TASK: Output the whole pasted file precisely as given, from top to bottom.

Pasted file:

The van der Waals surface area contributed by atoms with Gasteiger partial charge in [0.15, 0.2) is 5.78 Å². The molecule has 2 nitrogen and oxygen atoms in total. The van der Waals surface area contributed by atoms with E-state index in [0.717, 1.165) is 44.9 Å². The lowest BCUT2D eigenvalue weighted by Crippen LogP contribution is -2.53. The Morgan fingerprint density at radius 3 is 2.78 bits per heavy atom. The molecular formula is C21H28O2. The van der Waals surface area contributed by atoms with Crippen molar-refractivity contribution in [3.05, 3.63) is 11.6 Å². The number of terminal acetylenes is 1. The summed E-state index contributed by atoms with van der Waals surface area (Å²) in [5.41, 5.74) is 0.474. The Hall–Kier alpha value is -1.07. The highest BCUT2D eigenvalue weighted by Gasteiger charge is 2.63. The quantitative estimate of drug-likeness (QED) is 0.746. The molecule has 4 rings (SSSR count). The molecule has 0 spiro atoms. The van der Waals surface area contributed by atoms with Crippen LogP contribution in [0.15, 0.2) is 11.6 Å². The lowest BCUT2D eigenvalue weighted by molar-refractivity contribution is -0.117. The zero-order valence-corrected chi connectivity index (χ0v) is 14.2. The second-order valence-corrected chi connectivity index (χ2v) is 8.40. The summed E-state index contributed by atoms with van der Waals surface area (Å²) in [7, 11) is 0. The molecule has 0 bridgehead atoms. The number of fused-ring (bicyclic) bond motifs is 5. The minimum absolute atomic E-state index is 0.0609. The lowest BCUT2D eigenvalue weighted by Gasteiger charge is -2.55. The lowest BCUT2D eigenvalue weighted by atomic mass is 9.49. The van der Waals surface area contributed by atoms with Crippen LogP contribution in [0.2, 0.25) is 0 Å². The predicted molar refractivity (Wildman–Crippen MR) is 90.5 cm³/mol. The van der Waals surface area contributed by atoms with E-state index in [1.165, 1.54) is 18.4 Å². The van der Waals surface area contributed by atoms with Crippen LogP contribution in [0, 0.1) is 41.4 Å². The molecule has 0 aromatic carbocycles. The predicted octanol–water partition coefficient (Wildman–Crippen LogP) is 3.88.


The van der Waals surface area contributed by atoms with Gasteiger partial charge in [0.15, 0.2) is 5.78 Å². The molecule has 2 nitrogen and oxygen atoms in total. The van der Waals surface area contributed by atoms with E-state index in [0.717, 1.165) is 44.9 Å². The lowest BCUT2D eigenvalue weighted by Crippen LogP contribution is -2.53. The Morgan fingerprint density at radius 3 is 2.78 bits per heavy atom. The molecular formula is C21H28O2. The van der Waals surface area contributed by atoms with Crippen molar-refractivity contribution in [3.05, 3.63) is 11.6 Å². The number of terminal acetylenes is 1. The summed E-state index contributed by atoms with van der Waals surface area (Å²) in [5.41, 5.74) is 0.474. The Hall–Kier alpha value is -1.07. The highest BCUT2D eigenvalue weighted by Gasteiger charge is 2.63. The quantitative estimate of drug-likeness (QED) is 0.746. The molecule has 4 rings (SSSR count). The molecule has 0 spiro atoms. The van der Waals surface area contributed by atoms with Crippen LogP contribution in [0.15, 0.2) is 11.6 Å². The lowest BCUT2D eigenvalue weighted by molar-refractivity contribution is -0.117. The zero-order valence-corrected chi connectivity index (χ0v) is 14.2. The second-order valence-corrected chi connectivity index (χ2v) is 8.40. The summed E-state index contributed by atoms with van der Waals surface area (Å²) in [7, 11) is 0. The molecule has 0 bridgehead atoms. The number of fused-ring (bicyclic) bond motifs is 5. The minimum absolute atomic E-state index is 0.0609. The lowest BCUT2D eigenvalue weighted by Gasteiger charge is -2.55. The lowest BCUT2D eigenvalue weighted by atomic mass is 9.49. The van der Waals surface area contributed by atoms with Crippen LogP contribution in [0.2, 0.25) is 0 Å². The predicted molar refractivity (Wildman–Crippen MR) is 90.5 cm³/mol. The van der Waals surface area contributed by atoms with E-state index in [1.165, 1.54) is 18.4 Å². The van der Waals surface area contributed by atoms with Crippen LogP contribution in [0, 0.1) is 41.4 Å². The molecule has 0 aromatic carbocycles. The predicted octanol–water partition coefficient (Wildman–Crippen LogP) is 3.88.